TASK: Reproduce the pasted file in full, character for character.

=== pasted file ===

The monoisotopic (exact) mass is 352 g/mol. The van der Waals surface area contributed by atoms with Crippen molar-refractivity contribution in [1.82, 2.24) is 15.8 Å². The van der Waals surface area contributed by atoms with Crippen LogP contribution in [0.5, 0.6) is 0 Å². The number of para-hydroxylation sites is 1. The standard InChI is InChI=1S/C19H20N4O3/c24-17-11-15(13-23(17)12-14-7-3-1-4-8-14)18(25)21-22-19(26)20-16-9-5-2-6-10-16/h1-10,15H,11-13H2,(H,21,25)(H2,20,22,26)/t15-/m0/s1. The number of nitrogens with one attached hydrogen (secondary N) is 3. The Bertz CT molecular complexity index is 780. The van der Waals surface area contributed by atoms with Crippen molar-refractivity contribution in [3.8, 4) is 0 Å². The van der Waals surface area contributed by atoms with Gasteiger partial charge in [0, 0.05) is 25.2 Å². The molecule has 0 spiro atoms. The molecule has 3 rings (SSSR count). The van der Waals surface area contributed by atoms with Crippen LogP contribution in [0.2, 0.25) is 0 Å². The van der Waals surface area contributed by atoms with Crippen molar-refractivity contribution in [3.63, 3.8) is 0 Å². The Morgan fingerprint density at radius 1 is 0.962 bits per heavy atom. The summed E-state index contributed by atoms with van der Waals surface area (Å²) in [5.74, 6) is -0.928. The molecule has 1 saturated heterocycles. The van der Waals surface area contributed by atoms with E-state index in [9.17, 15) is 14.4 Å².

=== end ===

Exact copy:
The monoisotopic (exact) mass is 352 g/mol. The van der Waals surface area contributed by atoms with Crippen molar-refractivity contribution in [1.82, 2.24) is 15.8 Å². The van der Waals surface area contributed by atoms with Crippen LogP contribution in [0.5, 0.6) is 0 Å². The number of para-hydroxylation sites is 1. The standard InChI is InChI=1S/C19H20N4O3/c24-17-11-15(13-23(17)12-14-7-3-1-4-8-14)18(25)21-22-19(26)20-16-9-5-2-6-10-16/h1-10,15H,11-13H2,(H,21,25)(H2,20,22,26)/t15-/m0/s1. The number of nitrogens with one attached hydrogen (secondary N) is 3. The Bertz CT molecular complexity index is 780. The van der Waals surface area contributed by atoms with Crippen molar-refractivity contribution in [3.8, 4) is 0 Å². The van der Waals surface area contributed by atoms with Gasteiger partial charge in [0, 0.05) is 25.2 Å². The molecule has 0 spiro atoms. The molecule has 3 rings (SSSR count). The van der Waals surface area contributed by atoms with Crippen LogP contribution in [0.2, 0.25) is 0 Å². The van der Waals surface area contributed by atoms with Crippen molar-refractivity contribution in [3.63, 3.8) is 0 Å². The Morgan fingerprint density at radius 1 is 0.962 bits per heavy atom. The summed E-state index contributed by atoms with van der Waals surface area (Å²) in [5.74, 6) is -0.928. The molecule has 1 saturated heterocycles. The van der Waals surface area contributed by atoms with E-state index in [9.17, 15) is 14.4 Å².